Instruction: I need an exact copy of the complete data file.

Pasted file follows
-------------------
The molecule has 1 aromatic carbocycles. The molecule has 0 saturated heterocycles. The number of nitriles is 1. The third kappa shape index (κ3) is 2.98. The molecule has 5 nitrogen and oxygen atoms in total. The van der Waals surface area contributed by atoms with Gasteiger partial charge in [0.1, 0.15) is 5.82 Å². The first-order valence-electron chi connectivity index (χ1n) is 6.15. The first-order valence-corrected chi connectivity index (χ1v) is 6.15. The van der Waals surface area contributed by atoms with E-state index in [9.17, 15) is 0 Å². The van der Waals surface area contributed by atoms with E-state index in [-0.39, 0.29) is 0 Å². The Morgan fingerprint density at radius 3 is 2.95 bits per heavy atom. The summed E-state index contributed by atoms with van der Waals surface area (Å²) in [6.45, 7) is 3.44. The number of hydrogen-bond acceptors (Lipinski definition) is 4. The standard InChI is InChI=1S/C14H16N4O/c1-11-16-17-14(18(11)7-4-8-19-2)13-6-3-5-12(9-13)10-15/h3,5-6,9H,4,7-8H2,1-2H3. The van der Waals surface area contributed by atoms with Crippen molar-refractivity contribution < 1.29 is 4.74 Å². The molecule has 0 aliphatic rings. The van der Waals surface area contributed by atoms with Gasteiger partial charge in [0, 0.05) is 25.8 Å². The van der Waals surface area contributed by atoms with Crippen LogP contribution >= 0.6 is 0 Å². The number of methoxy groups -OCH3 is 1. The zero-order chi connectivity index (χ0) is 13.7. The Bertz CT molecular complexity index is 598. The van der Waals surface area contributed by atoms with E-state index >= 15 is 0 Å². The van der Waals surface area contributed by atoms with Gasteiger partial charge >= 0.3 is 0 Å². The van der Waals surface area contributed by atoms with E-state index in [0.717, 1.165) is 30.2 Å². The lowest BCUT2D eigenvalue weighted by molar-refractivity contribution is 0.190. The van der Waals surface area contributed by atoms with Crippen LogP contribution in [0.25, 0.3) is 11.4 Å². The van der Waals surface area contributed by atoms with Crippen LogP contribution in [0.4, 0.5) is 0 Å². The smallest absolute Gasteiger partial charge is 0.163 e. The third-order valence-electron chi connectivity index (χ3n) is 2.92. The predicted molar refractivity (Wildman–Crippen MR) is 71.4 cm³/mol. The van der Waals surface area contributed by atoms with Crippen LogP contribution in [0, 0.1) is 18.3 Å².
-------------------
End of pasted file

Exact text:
The molecule has 1 aromatic carbocycles. The molecule has 0 saturated heterocycles. The number of nitriles is 1. The third kappa shape index (κ3) is 2.98. The molecule has 5 nitrogen and oxygen atoms in total. The van der Waals surface area contributed by atoms with Gasteiger partial charge in [0.1, 0.15) is 5.82 Å². The first-order valence-electron chi connectivity index (χ1n) is 6.15. The first-order valence-corrected chi connectivity index (χ1v) is 6.15. The van der Waals surface area contributed by atoms with E-state index in [9.17, 15) is 0 Å². The van der Waals surface area contributed by atoms with E-state index in [-0.39, 0.29) is 0 Å². The Morgan fingerprint density at radius 3 is 2.95 bits per heavy atom. The summed E-state index contributed by atoms with van der Waals surface area (Å²) in [6.45, 7) is 3.44. The number of hydrogen-bond acceptors (Lipinski definition) is 4. The standard InChI is InChI=1S/C14H16N4O/c1-11-16-17-14(18(11)7-4-8-19-2)13-6-3-5-12(9-13)10-15/h3,5-6,9H,4,7-8H2,1-2H3. The van der Waals surface area contributed by atoms with Crippen molar-refractivity contribution < 1.29 is 4.74 Å². The molecule has 0 aliphatic rings. The van der Waals surface area contributed by atoms with Gasteiger partial charge in [0, 0.05) is 25.8 Å². The van der Waals surface area contributed by atoms with Crippen LogP contribution >= 0.6 is 0 Å². The number of methoxy groups -OCH3 is 1. The zero-order chi connectivity index (χ0) is 13.7. The Bertz CT molecular complexity index is 598. The van der Waals surface area contributed by atoms with E-state index >= 15 is 0 Å². The van der Waals surface area contributed by atoms with Gasteiger partial charge >= 0.3 is 0 Å². The van der Waals surface area contributed by atoms with E-state index in [0.717, 1.165) is 30.2 Å². The lowest BCUT2D eigenvalue weighted by molar-refractivity contribution is 0.190. The van der Waals surface area contributed by atoms with Crippen LogP contribution in [0.25, 0.3) is 11.4 Å². The van der Waals surface area contributed by atoms with Crippen LogP contribution in [0.4, 0.5) is 0 Å². The smallest absolute Gasteiger partial charge is 0.163 e. The third-order valence-electron chi connectivity index (χ3n) is 2.92. The predicted molar refractivity (Wildman–Crippen MR) is 71.4 cm³/mol. The van der Waals surface area contributed by atoms with Crippen LogP contribution in [0, 0.1) is 18.3 Å².